Reflecting on Helping Others by Meredith Johnson and friends

I worked with hundreds of teachers who retired – why did I so rarely wonder what they did with their lives once they were finished teaching? School administration can be all-encompassing, so my thoughts were usually focused on the next challenge rather than retiring co-workers. I remember being so thrilled when a retired teacher would appear in the school’s office area and I could inquire, “Is there really life after working in education?” They would smile and share with me that indeed there was. I would probe deeper and ask, “What do you do with your time?” Many times, they weren’t specific, which would puzzle me, and simply share that they were plenty busy each day. I remember sitting in administration meetings where details about our pending contract negotiations talks would include statistics about possible retirement benefits. I would wave my hands through the air and ask the men present if we couldn’t talk about something related to students as this discussion was boring. They would laugh and ask me if I wasn’t concerned about my own retirement benefits. “Oh, for goodness sakes, no, I am not. That won’t arrive until decades from now. Let’s talk about something interesting!” The years zoomed by at lightning speed and suddenly I was standing at the edge of beginning my own retirement.

When I was fortunate to have two weeks away from being at a school, I would quickly become bored and want to return. I thought this was what being retired would feel like, so I wasn’t looking forward to it at all. This month marks two years of retirement for me and I am content with how I am daily involved in education with a caring group of individuals on Twitter. Yesterday, one of the educators I had met on Twitter sent me soaring into space with a message she tweeted out.

From Cathleen Beachboard @CathleenBeachBd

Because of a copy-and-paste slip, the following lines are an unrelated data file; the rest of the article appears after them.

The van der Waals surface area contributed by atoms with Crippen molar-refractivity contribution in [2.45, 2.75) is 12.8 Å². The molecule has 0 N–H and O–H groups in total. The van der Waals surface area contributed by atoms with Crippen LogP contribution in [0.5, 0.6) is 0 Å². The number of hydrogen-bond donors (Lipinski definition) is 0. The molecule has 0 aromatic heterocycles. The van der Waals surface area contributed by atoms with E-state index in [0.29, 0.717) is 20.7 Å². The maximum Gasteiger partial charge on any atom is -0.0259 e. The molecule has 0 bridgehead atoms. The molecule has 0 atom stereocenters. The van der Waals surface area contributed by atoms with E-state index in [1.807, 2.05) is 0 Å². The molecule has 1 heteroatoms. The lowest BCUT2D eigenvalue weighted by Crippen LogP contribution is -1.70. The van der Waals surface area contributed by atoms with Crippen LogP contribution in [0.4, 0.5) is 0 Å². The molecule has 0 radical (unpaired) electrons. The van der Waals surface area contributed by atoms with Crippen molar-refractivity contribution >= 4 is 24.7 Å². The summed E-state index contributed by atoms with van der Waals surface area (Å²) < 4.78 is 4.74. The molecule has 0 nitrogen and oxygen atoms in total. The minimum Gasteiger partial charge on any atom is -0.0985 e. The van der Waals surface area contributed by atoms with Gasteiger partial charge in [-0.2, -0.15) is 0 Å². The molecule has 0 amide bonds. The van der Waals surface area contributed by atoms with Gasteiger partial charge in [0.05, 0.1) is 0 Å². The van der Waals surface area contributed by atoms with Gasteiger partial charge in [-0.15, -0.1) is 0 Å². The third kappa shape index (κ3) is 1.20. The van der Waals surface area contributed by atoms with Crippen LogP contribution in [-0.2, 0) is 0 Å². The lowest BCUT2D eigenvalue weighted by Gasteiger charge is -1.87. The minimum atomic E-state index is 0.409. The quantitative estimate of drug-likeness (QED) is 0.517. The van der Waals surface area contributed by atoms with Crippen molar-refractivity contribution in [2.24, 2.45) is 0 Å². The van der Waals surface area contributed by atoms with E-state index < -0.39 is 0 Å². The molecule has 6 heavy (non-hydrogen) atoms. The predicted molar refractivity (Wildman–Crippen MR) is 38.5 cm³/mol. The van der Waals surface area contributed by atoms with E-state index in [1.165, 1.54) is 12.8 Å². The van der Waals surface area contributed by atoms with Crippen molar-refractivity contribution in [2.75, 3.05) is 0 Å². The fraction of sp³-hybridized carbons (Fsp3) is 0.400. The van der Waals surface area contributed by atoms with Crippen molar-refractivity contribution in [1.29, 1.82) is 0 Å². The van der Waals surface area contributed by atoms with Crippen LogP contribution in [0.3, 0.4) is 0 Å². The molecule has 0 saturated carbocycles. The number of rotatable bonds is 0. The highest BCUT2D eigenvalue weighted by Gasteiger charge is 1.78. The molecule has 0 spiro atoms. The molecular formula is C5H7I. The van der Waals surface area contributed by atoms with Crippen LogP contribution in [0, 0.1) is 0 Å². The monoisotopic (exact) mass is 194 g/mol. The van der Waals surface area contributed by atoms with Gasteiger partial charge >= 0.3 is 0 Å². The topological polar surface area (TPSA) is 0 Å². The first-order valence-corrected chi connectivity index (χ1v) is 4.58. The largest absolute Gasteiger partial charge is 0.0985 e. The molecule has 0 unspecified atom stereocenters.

Just wanted you to know I am dedicating my upcoming book to you. We are now in production to print. If it was not for you and allowing me to guest blog, I would not have had the courage. You didn’t know you made such a difference, but you did. Thank you, Meredith

It’s about student empowerment. I know you don’t know me very well Meredith but within the past 5 years, I’ve completely changed my practice in teaching. At one point in time, I was 285 lb and a student asked me to lose weight because he didn’t want me to die. So, my students help me to lose a ton of weight and through that journey, I discovered ways to empower students through service learning. The book will be coming out with Routledge publishing. It’s entitled 10 keys to student empowerment. However, I would never have had the guts to do it if I did not have the opportunity to do that guest blog post that I did for you. Even though it was a little thing you did for me it inspired me. It gave me the confidence to tell my story. I wanted to acknowledge you and even though it’s a small thing it’s my way of appreciating you. I just submitted the entire manuscript for publication today. Today I start the book publication process. However, as I go through it, I will keep you updated. Thank you for being awesome.

Can you imagine how thrilled I was? Then today, I receive the following tweet from Bridget Gengler @BridgetGengler

blog post 6-6-19 2

The exchange begins with me asking the question, “Who do you think believes in you each day?” Bridget responded, “Oh! So many people .. my husband, first and foremost. My family and close friends push me each day, Just as I believe in my students, they believe in me. They cheer me on every day. We need those people in our lives just like our students do.” Then I continued the conversation by adding Adam Welcome’s graphic. Bridget closes out the exchange by sharing that she considers me one of her “pushers!” What an absolute honor!

coaches who push and encourage

These are the discussions that make my day! I may not walk the hallways of school buildings any longer, but I am thankful to have found a way to continue in helping others.

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Meredith Johnson